They won’t know how excited we were when our teams would show up in the halftime highlights on Monday Night Football. How could they understand? There are 15 sports highlight shows on every hour now. That old slo-mo junk with the “dah-dah-dah-dah!” music? They’d laugh. We almost cry thinking about it.
Of course, every generation has thought this kind of stuff about the ensuing generations. But we always say we really are different, more linked to the past than any subsequent generation of Americans. Because we’re the last ones to have gone the entirety of our childhoods without personal computers, cable TV or VCRs.
We think we had to work harder to find out and jam into our skulls all the useless crap we’ve retained, therefore it is more valuable to us.
And so I actually catch myself thinking there was some kind of charm to the days when it was more difficult to get information or to communicate. The world gets smaller by the minute. Wasn’t it neater when you could go out in the woods on a camping trip and there really was no possible way for anyone to reach you, save coming out and finding your tent?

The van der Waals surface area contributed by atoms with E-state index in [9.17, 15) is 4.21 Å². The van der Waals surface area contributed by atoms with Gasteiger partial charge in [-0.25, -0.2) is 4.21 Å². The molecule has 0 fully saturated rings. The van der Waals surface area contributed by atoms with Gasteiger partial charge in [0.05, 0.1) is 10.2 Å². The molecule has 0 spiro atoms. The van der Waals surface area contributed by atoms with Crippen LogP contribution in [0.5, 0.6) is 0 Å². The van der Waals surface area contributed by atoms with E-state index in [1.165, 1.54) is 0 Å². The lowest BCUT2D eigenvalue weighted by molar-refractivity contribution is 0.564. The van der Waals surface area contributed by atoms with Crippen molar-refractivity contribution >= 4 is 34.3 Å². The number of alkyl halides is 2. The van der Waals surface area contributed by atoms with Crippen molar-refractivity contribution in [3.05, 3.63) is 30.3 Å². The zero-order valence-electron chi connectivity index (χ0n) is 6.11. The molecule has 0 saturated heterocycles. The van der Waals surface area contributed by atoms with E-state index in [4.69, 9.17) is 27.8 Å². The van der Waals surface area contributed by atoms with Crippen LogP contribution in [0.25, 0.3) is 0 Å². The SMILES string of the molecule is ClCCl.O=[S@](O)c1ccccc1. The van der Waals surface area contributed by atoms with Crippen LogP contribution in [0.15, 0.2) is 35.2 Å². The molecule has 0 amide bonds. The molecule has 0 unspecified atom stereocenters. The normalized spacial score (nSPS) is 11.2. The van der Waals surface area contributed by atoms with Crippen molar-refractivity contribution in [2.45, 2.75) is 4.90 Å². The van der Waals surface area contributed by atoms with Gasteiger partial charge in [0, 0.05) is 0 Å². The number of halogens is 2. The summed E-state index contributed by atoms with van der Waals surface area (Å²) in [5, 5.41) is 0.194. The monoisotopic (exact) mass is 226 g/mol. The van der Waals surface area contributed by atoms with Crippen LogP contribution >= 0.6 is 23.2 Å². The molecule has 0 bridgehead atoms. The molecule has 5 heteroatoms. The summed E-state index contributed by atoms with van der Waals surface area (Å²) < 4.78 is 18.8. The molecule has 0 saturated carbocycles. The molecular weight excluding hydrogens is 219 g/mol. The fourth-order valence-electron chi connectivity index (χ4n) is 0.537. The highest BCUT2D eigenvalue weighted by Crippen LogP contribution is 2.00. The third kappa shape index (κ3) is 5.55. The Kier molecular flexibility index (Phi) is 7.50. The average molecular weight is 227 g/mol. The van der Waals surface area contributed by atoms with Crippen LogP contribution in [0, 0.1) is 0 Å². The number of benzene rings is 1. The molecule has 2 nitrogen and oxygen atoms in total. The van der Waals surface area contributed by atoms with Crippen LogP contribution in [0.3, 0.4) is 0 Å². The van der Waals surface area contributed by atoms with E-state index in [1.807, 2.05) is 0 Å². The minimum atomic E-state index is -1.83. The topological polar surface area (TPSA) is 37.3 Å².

Wasn’t it neater when I thought I’d never see something again? Or when I couldn’t see it at all, and just had to imagine it? Weren’t those the best times?
Last Sunday, I was watching my embarrassingly large TV, flipping between Stanford-Tennessee women and Oklahoma-Illinois women. Could have been taping either or both _ or anything else on the 700 channels available on satellite. Could have called someone on the cell phone to say, “Did you see that pass Stacey Dales just made?” Could have been monitoring a Web cast of another game. Could have sent an e-mail to depressed Stanford backers saying, “Um, when did they last score?”